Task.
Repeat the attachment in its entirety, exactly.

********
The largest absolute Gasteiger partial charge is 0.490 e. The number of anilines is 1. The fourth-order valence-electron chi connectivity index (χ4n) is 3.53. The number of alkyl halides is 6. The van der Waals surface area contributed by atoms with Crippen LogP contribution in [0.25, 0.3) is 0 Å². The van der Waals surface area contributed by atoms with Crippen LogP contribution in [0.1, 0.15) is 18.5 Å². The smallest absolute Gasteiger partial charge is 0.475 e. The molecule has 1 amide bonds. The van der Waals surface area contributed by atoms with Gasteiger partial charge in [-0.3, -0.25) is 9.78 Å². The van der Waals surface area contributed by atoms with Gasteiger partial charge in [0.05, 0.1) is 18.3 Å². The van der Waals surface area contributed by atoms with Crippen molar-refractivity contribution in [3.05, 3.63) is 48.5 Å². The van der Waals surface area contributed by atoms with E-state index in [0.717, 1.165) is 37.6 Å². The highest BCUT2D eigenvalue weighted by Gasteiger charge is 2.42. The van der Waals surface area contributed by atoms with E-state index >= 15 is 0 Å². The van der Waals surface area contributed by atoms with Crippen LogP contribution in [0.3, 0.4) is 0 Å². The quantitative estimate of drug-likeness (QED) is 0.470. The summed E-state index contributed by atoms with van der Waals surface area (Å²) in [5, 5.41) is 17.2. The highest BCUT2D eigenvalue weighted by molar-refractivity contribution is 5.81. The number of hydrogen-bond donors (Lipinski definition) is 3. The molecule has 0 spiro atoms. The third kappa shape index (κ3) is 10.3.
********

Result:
The largest absolute Gasteiger partial charge is 0.490 e. The number of anilines is 1. The fourth-order valence-electron chi connectivity index (χ4n) is 3.53. The number of alkyl halides is 6. The van der Waals surface area contributed by atoms with Crippen LogP contribution in [0.25, 0.3) is 0 Å². The van der Waals surface area contributed by atoms with Crippen LogP contribution in [0.1, 0.15) is 18.5 Å². The smallest absolute Gasteiger partial charge is 0.475 e. The molecule has 1 amide bonds. The van der Waals surface area contributed by atoms with Gasteiger partial charge in [-0.3, -0.25) is 9.78 Å². The van der Waals surface area contributed by atoms with Gasteiger partial charge in [0.05, 0.1) is 18.3 Å². The van der Waals surface area contributed by atoms with Crippen molar-refractivity contribution in [3.05, 3.63) is 48.5 Å². The van der Waals surface area contributed by atoms with E-state index in [0.717, 1.165) is 37.6 Å². The highest BCUT2D eigenvalue weighted by Gasteiger charge is 2.42. The van der Waals surface area contributed by atoms with E-state index >= 15 is 0 Å². The van der Waals surface area contributed by atoms with Crippen LogP contribution in [0.3, 0.4) is 0 Å². The quantitative estimate of drug-likeness (QED) is 0.470. The summed E-state index contributed by atoms with van der Waals surface area (Å²) in [5, 5.41) is 17.2. The highest BCUT2D eigenvalue weighted by molar-refractivity contribution is 5.81. The number of hydrogen-bond donors (Lipinski definition) is 3. The molecule has 0 spiro atoms. The third kappa shape index (κ3) is 10.3.